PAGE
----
Isak Dinesen once quoted, “the cure for anything is salt water – sweat, tears, or the sea”. Among these three, for me, it is the sea or the beach that I regard as a “real cure” for a heart that needs comfort and a mind that needs peace. Long before I came across this famous quote, the beach has been my personal solace. Whenever I am in distress and I feel the burden of fast-paced living, I would run off the nearest beach, walk on the shores, listen to the sound of the waves, feel the kiss of ocean breeze and just feel the calmness of the seas. There is comfort in the beach.
I grew up loving and enjoying a laidback beach life in my hometown Cateel in the east coast of Davao Oriental. There, we don’t have white beaches to boast. No posh beach resorts to stay. No beach crowd of party animals. There, all one can see is the long beach of gray sand, sea of raging waves and local beach goers just living nearby. Despite this plainness, beaches in my hometown Cateel have certain allures that charm us, the locals, in living a beach life so carefree yet so memorable.
Whenever I am home, going to the beach tops my to-do lists. So, while spending my recent holiday break in Cateel, there was no single day that went by without me lounging at the beach. I visited different beach spots in different places while I was home – at times with the company of my friends and relatives but most of the times I was alone. There was a soothing feeling when only Me, Myself and I, alone at the beach.
The vastness of the ocean, the azure skies kissing down the navy seas, the gentle breeze gently caressing my face, the roaring sounds of the mighty waves, the sea of drift woods scattered on the shores, the dancing coconut trees close at hand, the poor sandcastles, the simplest family picnics, the feeling of being one with the beach – all of these mattered to me. These are things I always long to relive again – a rustic way of celebrating a beach life. So this has been my quest whenever I am home – to go back to the beach.
One of the beaches I would never fail to visit in my hometown is the Baldo Beach. It was the most famous beach spot during our childhood days back in Cateel. It is where the waters of Cateel River and the seas of the Pacific meet. We, kids, loved Baldo, named after the famous local who lived near the area. It is where I first learned how to swim and battled against huge waves. Baldo played a great part of my beach life in this coastal hometown of mine. Today, things have changed. I can no longer see kids playing around enjoying the waters of Baldo. Even Baldo’s topography has changed.
Moving forward, my itchy feet brought me to the long forgotten Sisters’ Beach. This beach is named after a Sister’s Convent situated in the area. The sister’s convent was the home of Diocesan Nuns running my alma mater then Maryknoll High School of Cateel, the only Catholic School in my town. Years ago, Sisters’ Beach was as famous as Baldo’s. If Baldo was at the mouth of the River, the Sisters’ Beach is a long stretch of gray sand that faces the mighty seas of the Pacific Ocean. Long ago, this beach spot was the town’s favorite. Its huge waves were among the much loved features of the beach. I can recall how we loved swimming and playing with the waves using an inflatable rubber tires we called salbabida. During beach picnics at the Sisters’ Beach, we would gather coconut palms from nearby and make huts out of it to cover us from the punishing heat of the sun. It was really a rustic way of beach life that until now I want to experience. Today, the charm of Sisters’ Beach is gone. No more picnics, no more beach goers. I wondered what made it changed. The ravaging waves are still there – just waiting for its playmates. I can still see the sisters’ convent from afar but the glory that the Sisters’ Beach one savored is no longer there. Indeed, a lot has changed.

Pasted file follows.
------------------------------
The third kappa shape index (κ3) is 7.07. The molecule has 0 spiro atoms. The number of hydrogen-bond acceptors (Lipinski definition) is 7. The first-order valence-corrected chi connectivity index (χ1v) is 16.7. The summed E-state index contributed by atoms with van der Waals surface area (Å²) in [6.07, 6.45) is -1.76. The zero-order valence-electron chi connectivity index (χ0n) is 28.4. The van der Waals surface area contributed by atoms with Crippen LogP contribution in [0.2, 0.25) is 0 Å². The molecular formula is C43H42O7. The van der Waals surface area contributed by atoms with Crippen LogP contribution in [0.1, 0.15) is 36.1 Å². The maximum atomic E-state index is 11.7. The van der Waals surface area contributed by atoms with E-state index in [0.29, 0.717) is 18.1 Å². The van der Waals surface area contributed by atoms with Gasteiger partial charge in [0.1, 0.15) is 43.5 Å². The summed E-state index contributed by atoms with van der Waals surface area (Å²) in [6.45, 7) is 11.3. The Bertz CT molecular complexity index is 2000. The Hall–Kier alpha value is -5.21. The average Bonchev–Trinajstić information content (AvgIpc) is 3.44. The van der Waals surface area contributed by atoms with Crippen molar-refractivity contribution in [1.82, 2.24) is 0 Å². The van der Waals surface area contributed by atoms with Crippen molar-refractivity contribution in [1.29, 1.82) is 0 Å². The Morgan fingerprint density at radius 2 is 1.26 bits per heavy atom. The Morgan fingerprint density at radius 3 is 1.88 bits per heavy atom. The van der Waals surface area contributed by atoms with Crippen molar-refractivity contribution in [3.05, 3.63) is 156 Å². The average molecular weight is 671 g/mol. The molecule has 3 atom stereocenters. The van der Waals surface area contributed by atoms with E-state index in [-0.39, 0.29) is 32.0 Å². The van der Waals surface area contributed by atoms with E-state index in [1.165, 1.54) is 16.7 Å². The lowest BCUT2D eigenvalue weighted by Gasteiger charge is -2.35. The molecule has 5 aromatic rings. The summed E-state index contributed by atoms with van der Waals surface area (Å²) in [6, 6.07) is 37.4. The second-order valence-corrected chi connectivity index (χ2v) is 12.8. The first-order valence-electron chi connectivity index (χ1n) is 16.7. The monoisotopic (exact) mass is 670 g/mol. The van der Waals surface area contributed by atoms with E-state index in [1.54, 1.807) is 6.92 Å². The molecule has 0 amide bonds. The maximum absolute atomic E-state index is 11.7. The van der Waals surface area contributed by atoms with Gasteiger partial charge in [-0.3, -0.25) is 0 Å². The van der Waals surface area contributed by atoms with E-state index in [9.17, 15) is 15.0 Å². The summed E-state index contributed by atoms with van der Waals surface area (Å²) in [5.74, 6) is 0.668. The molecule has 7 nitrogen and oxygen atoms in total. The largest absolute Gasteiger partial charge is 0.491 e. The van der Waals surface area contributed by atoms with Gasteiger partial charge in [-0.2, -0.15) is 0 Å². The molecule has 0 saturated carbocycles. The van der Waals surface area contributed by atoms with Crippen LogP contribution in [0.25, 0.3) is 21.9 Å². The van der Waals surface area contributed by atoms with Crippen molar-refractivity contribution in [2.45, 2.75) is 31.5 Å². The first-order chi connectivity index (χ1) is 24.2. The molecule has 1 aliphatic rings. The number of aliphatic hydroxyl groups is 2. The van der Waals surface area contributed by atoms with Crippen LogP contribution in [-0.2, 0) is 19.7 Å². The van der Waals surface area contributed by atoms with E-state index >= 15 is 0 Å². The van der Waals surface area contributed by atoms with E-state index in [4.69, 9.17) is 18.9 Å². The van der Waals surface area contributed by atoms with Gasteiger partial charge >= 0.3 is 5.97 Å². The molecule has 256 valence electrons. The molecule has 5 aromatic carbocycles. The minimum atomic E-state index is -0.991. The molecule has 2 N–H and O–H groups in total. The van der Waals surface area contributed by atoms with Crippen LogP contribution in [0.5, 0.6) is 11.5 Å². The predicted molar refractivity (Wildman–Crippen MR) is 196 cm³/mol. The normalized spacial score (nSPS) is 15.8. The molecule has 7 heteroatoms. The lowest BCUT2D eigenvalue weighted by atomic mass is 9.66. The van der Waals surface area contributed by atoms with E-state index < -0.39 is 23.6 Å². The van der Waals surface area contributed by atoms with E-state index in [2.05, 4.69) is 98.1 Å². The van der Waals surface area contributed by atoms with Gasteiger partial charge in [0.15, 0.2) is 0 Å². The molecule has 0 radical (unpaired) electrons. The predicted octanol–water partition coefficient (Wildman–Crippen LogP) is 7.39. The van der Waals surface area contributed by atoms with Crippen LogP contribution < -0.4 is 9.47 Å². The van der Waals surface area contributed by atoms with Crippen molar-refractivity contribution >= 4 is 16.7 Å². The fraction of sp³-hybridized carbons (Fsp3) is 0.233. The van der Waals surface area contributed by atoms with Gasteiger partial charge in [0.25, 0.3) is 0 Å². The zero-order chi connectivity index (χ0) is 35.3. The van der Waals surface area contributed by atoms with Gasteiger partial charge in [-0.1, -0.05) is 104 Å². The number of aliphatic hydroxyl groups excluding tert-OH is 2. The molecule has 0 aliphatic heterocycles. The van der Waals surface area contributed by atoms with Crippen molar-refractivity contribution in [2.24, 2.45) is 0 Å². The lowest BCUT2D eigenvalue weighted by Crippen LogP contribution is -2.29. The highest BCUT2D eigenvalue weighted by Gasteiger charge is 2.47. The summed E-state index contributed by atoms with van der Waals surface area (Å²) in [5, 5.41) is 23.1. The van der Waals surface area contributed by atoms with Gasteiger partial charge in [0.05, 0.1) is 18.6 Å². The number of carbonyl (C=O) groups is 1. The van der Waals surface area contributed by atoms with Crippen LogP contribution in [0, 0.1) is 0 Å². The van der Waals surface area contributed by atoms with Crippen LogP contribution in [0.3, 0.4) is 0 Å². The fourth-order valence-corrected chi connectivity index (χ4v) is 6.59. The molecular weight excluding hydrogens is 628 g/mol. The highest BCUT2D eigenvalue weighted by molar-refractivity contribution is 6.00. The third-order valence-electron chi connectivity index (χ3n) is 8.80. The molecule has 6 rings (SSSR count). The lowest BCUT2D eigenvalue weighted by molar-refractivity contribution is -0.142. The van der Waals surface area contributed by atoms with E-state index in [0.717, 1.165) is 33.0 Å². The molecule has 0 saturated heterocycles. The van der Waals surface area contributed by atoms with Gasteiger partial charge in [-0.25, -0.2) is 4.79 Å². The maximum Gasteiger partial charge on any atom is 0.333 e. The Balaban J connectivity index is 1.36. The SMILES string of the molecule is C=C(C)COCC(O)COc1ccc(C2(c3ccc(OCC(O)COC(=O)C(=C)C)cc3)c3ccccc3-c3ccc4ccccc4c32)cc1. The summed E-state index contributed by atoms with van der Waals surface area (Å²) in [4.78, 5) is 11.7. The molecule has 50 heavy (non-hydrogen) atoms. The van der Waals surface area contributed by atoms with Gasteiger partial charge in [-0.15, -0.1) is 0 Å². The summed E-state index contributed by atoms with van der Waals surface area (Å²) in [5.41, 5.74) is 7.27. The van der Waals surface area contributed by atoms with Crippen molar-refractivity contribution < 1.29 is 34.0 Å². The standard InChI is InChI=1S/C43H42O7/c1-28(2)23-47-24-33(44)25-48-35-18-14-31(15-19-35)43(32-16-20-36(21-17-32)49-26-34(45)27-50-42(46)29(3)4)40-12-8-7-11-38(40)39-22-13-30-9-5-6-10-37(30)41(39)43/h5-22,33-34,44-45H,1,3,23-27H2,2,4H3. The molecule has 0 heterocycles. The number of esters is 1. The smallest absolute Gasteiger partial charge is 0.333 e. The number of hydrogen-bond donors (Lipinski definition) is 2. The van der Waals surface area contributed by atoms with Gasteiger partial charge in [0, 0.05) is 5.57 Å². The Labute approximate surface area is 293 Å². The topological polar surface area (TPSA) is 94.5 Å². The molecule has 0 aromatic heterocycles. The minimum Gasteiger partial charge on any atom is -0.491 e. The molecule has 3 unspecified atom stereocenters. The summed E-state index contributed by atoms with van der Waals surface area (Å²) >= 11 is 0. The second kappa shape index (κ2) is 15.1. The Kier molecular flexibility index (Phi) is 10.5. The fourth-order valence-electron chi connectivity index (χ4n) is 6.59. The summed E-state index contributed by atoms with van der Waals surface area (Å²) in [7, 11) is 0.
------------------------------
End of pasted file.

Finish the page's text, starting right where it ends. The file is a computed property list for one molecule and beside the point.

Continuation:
The next day, I went further to now famed Santa Filomena Beach. This is where local beach goers frequent now these days. Years back, Barangay Santa Filomena was just a quite coastal barrio in Cateel not frequented by beach fanatics. As development and infrastructure progresses, Santa Fe as fondly called by many becomes so accessible from the main Poblacion and other neighboring barrios. Slowly, entertainments like videoke houses and mini-resort were introduced in the place. Gradually, Santa Filomena Beach becomes the most loved beach spot in Cateel putting the Baldo Beach and Sisters’ Beach behind. Today, Santa Fe has gone too far. Lined up Videoke Houses/Rural Bars abound the place. Another featured spot of this coastal barrio is the Muelle De Santa Filomena. It is an old wharf that has now become a favorite spot for diving and swimming for locals.
There is also Mahan-ob Beach. It remains undisturbed until today. I got so emotional when I visited this spot. I got to stay here alone for half day doing nothing but romancing its innate tranquility and total calmness. Its stillness is infectious. It instantly got it. Here, I found some enlightenment to my questions about life’s ups and downs I was carrying when I was there. Now, as I look back, I wish to be there again – this time to thank the beach and its kindness for letting me realized some things I should have long realized.
Having revisited some of my favorite beach destinations at home, I realize that this simple beach life I have back in my humble town will always be part of who I am – a Beach Person. It influences a lot in me – appreciate God’s given natural gifts, the value for life and love for my humble beginnings. Looking back, I know that the Beach has helped me a lot in realizing my potentials and seeing my worth. I know for a fact that a lot has changed now. Beach life in my hometown was no longer the same like the old days. I must admit, I miss it. But despite these changes, the beach will always be part of the lives of my townsfolk.